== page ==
Some city yellow school bus drivers are vowing to strike for seniority, wage and benefit protections — and this time, management is rallying by their side.
Amalgamated Transit Union Local 1181 and Reliant Bus Company are demanding a change in state law to guarantee the protections on city taxpayers’ dime. So is Mayor Bill de Blasio, who promised the aid in his 2013 campaign, only to be thwarted in court.
A strike would affect about 12,000 special-needs children and 910 school bus routes — dangling a threat over students’ families and the lawmakers who represent them in Albany.
“We’re trying to get the governor and the legislators in Albany to understand the importance of this on working people and safety for children,” Local 1181 President Michael Cordiello told THE CITY.
The roughly 2,000 union members at Reliant voted earlier this month to authorize a strike after a year-long contract negotiations reached an impasse, Cordiello said. That followed a failed attempt at getting a legislative fix into the state budget passed April 1.
Local 1181 wants to require companies awarded new routes to hire veteran drivers and attendants based on seniority and guarantee them their previous wages and benefits — boosts employees at some other bus outfits receive.
But a December decision by state appellate judges upholding 2018 and 2011 rulings nixing these so-called employee protection provisions ties Reliant’s hands. So they’re turning to the state Legislature to reinstate the once-standard protections for new contracts with the city Department of Education.
“We want to provide our workers with raises and competitive benefits, but unless the state restores [employee protection provisions] and reinstates these labor protections for the benefit of the entire industry, we fear we will continue to remain far apart on a contract with the union,” Jeff Womack, a Reliant spokesperson, said in a statement. “The state has an opportunity to end an historic injustice for workers, restore stability to the industry, and prevent a school bus worker strike by passing…legislation this spring.”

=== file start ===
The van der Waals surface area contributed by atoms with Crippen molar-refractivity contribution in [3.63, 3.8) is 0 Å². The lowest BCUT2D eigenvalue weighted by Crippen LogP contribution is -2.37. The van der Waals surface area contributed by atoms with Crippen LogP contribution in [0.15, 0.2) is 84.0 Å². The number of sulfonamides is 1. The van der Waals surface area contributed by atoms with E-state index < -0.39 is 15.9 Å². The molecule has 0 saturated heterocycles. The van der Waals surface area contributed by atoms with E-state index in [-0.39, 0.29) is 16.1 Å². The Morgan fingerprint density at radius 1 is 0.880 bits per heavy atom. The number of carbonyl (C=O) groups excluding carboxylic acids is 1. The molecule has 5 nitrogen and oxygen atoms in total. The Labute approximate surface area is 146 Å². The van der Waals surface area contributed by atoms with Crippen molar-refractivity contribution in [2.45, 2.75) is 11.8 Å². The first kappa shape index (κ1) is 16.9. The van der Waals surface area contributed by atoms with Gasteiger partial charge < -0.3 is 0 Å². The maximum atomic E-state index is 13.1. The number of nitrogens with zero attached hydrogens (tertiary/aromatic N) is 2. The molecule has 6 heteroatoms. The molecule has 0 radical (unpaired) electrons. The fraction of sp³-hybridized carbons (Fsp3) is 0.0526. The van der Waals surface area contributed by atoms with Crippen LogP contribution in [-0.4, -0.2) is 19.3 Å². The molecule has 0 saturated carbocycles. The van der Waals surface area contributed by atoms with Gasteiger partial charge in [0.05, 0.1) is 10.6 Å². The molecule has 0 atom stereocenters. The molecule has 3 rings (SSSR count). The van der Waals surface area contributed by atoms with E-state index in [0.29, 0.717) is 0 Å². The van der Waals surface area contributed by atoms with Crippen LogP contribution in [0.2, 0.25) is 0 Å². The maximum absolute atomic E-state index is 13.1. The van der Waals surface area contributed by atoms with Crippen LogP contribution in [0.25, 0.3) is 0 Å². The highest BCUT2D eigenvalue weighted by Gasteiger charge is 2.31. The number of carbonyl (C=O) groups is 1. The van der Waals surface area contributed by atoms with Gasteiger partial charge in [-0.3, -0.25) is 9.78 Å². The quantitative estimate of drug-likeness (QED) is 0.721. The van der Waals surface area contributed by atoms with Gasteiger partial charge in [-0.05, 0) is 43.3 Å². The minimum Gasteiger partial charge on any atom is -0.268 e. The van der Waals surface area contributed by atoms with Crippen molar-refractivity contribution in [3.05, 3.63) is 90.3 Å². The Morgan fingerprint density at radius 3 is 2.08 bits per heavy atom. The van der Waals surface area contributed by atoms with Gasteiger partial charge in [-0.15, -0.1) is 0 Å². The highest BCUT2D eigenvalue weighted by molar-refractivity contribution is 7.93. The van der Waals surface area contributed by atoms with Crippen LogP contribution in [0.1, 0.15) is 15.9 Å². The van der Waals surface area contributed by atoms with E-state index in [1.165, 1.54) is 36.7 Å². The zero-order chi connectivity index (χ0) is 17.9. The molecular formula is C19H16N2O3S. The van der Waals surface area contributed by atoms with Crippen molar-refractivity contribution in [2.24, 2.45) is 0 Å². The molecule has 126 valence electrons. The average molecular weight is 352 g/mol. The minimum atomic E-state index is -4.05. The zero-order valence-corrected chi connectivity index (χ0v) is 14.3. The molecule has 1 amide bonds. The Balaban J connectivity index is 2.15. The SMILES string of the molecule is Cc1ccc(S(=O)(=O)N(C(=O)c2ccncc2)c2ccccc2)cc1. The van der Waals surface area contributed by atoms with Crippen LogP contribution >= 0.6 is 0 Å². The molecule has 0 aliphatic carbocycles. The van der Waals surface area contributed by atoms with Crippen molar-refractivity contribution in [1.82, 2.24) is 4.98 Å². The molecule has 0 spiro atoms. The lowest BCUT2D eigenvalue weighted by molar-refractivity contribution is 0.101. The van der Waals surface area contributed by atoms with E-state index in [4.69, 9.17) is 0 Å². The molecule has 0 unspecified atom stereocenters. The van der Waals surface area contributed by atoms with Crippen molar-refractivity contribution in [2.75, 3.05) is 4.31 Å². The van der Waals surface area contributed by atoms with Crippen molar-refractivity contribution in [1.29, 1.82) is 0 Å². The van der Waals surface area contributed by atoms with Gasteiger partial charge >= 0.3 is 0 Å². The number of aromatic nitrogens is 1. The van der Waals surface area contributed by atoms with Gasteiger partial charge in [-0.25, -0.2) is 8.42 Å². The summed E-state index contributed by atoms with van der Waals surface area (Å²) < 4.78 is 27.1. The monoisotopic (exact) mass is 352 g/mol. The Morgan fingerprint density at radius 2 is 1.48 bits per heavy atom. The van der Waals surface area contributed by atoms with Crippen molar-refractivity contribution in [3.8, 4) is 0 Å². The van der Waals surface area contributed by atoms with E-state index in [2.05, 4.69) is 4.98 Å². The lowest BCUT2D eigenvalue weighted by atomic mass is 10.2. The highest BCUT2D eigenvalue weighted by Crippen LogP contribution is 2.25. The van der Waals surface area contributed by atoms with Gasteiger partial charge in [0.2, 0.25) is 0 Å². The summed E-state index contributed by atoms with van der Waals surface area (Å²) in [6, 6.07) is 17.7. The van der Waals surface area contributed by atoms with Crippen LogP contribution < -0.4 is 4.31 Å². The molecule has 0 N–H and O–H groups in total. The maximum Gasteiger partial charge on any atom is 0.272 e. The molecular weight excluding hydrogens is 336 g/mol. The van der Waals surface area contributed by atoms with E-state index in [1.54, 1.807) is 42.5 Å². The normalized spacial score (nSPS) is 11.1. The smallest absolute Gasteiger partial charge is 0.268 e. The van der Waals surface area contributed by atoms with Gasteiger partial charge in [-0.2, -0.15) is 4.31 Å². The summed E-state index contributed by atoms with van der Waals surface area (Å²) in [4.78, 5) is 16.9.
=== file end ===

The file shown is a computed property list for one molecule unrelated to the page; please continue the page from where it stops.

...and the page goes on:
A Spending Game
Reliant seized the opportunity to expand its New York City yellow bus business when then-Mayor Michael Bloomberg rebid some contracts in 2013, sans employee protections. The company has proved an ally of de Blasio’s quest for a change in state law, spending heavily on lobbying and campaign contributions.
Alexis Lodde, a founder and owner of Reliant’s Dallas-based parent company, MV Transportation, donated $100,000 to the Putnam County Democratic Committee in 2014, as de Blasio and associates pressed for financial support for upstate Democrats in an unsuccessful bid to win party control of the state Senate.
Reliant and its parent company also spent some $977,000 on state and city lobbying efforts related to employee protection provisions between 2015 and 2018, according to state records — far more than other bus companies.
Between 2014 and 2018, the City Council approved $136 million in supplemental funding to pay for the driver protections, according to the Citizens Budget Commission — all going to employees of Reliant.
A Legislative Fix?
With the Senate, as well as the Assembly, now in Democratic Party control, a handful of first-year state senators introduced a bill earlier this month that would require city school bus contracts to contain employee benefit protections and hiring preferences.
It would codify the protections into state law and create an exemption to the prevailing requirement that contracts be awarded to the “lowest possible bidder” — unless it can be proven a proposed alternative saves money.
The measure explicitly says the city’s Department of Education would have to shoulder the additional cost, whose total is up for debate.
Supporters say it would run the city an additional $35 million annually to include employee benefits in all school bus contracts.
Competitors to Reliant say the price tag could hit north of $200 million annually if all the contracts for school routes had employee benefit protections. The city Office of Management and Budget did not provide an estimate for how much the legislation would cost taxpayers.
State Sen. John Liu (D-Queens), a former city comptroller who pledged to restore employee protections while running for mayor in 2013, said that spending should be “viewed through the prism” of the city’s $1.2 billion a year school bus system.
“New York City can afford it,” said Sen. Robert Jackson (D-Manhattan), the bill’s sponsor, citing the city’s $92.5 billion budget.
Gov. Andrew Cuomo vetoed similar legislation in 2016, citing a 2011 decision by the state’s highest court, which found that including employee protections in school transportation contracts violated state bidding requirements by raising costs and discouraging competition.
The governor’s office estimated at the time that adding employee protections would cost the state $22 million annually, and run the city an additional $42 million a year.
“As we said during previous efforts, any issue with this significant a fiscal impact should be debated as part of the budget process,” said Rich Azzopardi, a senior advisor to the governor. “Also, this is actually a city, not a state, funding issue and we will continue to discuss a resolution with all relevant stakeholders.”
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